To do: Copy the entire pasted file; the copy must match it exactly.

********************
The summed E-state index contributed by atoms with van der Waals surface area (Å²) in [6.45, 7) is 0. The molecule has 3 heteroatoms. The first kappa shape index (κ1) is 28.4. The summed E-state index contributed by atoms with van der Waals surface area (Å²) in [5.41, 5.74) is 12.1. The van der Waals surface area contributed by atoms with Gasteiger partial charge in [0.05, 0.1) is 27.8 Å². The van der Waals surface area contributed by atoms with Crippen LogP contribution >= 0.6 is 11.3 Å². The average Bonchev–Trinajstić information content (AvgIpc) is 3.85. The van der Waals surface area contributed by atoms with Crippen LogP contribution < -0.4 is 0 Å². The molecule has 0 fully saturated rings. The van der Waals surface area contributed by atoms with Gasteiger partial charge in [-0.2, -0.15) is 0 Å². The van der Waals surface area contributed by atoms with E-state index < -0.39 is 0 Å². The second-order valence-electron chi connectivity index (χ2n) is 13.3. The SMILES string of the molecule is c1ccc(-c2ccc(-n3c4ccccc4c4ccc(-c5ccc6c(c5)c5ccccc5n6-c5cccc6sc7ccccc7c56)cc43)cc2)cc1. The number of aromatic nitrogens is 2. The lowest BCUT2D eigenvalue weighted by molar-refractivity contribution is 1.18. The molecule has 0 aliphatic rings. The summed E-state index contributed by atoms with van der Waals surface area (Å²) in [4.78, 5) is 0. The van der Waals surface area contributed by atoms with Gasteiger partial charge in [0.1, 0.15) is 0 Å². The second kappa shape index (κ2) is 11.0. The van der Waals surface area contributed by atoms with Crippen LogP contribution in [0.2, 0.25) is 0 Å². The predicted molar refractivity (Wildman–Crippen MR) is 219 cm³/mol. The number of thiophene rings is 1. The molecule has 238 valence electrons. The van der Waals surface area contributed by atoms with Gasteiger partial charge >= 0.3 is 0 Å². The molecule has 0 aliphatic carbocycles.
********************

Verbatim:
The summed E-state index contributed by atoms with van der Waals surface area (Å²) in [6.45, 7) is 0. The molecule has 3 heteroatoms. The first kappa shape index (κ1) is 28.4. The summed E-state index contributed by atoms with van der Waals surface area (Å²) in [5.41, 5.74) is 12.1. The van der Waals surface area contributed by atoms with Gasteiger partial charge in [0.05, 0.1) is 27.8 Å². The van der Waals surface area contributed by atoms with Crippen LogP contribution >= 0.6 is 11.3 Å². The average Bonchev–Trinajstić information content (AvgIpc) is 3.85. The van der Waals surface area contributed by atoms with Crippen LogP contribution < -0.4 is 0 Å². The molecule has 0 fully saturated rings. The van der Waals surface area contributed by atoms with Gasteiger partial charge in [-0.2, -0.15) is 0 Å². The van der Waals surface area contributed by atoms with E-state index < -0.39 is 0 Å². The second-order valence-electron chi connectivity index (χ2n) is 13.3. The SMILES string of the molecule is c1ccc(-c2ccc(-n3c4ccccc4c4ccc(-c5ccc6c(c5)c5ccccc5n6-c5cccc6sc7ccccc7c56)cc43)cc2)cc1. The number of aromatic nitrogens is 2. The lowest BCUT2D eigenvalue weighted by molar-refractivity contribution is 1.18. The molecule has 0 aliphatic rings. The summed E-state index contributed by atoms with van der Waals surface area (Å²) in [4.78, 5) is 0. The van der Waals surface area contributed by atoms with Gasteiger partial charge in [0.1, 0.15) is 0 Å². The second kappa shape index (κ2) is 11.0. The van der Waals surface area contributed by atoms with Crippen LogP contribution in [0.2, 0.25) is 0 Å². The predicted molar refractivity (Wildman–Crippen MR) is 219 cm³/mol. The number of thiophene rings is 1. The molecule has 238 valence electrons. The van der Waals surface area contributed by atoms with Gasteiger partial charge >= 0.3 is 0 Å². The molecule has 0 aliphatic carbocycles.